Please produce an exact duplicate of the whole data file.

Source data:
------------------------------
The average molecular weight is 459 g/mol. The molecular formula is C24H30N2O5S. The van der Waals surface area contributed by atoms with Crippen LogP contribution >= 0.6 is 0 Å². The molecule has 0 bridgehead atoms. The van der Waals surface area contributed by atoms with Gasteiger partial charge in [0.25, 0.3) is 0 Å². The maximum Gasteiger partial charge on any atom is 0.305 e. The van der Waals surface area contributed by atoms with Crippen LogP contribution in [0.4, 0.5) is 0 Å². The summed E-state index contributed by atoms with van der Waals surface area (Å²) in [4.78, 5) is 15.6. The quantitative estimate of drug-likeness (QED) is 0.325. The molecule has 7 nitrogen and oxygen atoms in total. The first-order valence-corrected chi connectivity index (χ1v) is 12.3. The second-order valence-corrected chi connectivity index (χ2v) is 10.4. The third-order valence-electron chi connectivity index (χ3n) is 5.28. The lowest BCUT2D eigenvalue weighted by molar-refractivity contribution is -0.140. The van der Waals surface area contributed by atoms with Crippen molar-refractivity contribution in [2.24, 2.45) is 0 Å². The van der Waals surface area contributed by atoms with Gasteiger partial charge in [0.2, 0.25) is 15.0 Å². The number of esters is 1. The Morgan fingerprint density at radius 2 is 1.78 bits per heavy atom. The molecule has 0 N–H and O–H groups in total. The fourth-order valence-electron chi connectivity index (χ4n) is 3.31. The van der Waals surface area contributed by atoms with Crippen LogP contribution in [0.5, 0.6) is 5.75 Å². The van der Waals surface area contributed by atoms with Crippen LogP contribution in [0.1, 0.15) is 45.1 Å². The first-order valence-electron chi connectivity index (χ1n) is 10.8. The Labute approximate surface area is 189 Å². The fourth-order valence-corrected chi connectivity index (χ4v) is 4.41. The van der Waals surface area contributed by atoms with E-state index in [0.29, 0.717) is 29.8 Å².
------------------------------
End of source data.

The average molecular weight is 459 g/mol. The molecular formula is C24H30N2O5S. The van der Waals surface area contributed by atoms with Crippen LogP contribution >= 0.6 is 0 Å². The molecule has 0 bridgehead atoms. The van der Waals surface area contributed by atoms with Gasteiger partial charge in [0.25, 0.3) is 0 Å². The maximum Gasteiger partial charge on any atom is 0.305 e. The van der Waals surface area contributed by atoms with Crippen LogP contribution in [0.4, 0.5) is 0 Å². The summed E-state index contributed by atoms with van der Waals surface area (Å²) in [4.78, 5) is 15.6. The quantitative estimate of drug-likeness (QED) is 0.325. The molecule has 7 nitrogen and oxygen atoms in total. The first-order valence-corrected chi connectivity index (χ1v) is 12.3. The second-order valence-corrected chi connectivity index (χ2v) is 10.4. The third-order valence-electron chi connectivity index (χ3n) is 5.28. The lowest BCUT2D eigenvalue weighted by molar-refractivity contribution is -0.140. The van der Waals surface area contributed by atoms with Crippen molar-refractivity contribution in [2.24, 2.45) is 0 Å². The van der Waals surface area contributed by atoms with Gasteiger partial charge in [0.2, 0.25) is 15.0 Å². The number of esters is 1. The Morgan fingerprint density at radius 2 is 1.78 bits per heavy atom. The molecule has 0 N–H and O–H groups in total. The fourth-order valence-electron chi connectivity index (χ4n) is 3.31. The van der Waals surface area contributed by atoms with Crippen LogP contribution in [0.5, 0.6) is 5.75 Å². The van der Waals surface area contributed by atoms with Crippen LogP contribution in [0.1, 0.15) is 45.1 Å². The first-order valence-electron chi connectivity index (χ1n) is 10.8. The Labute approximate surface area is 189 Å². The fourth-order valence-corrected chi connectivity index (χ4v) is 4.41. The van der Waals surface area contributed by atoms with E-state index in [0.29, 0.717) is 29.8 Å².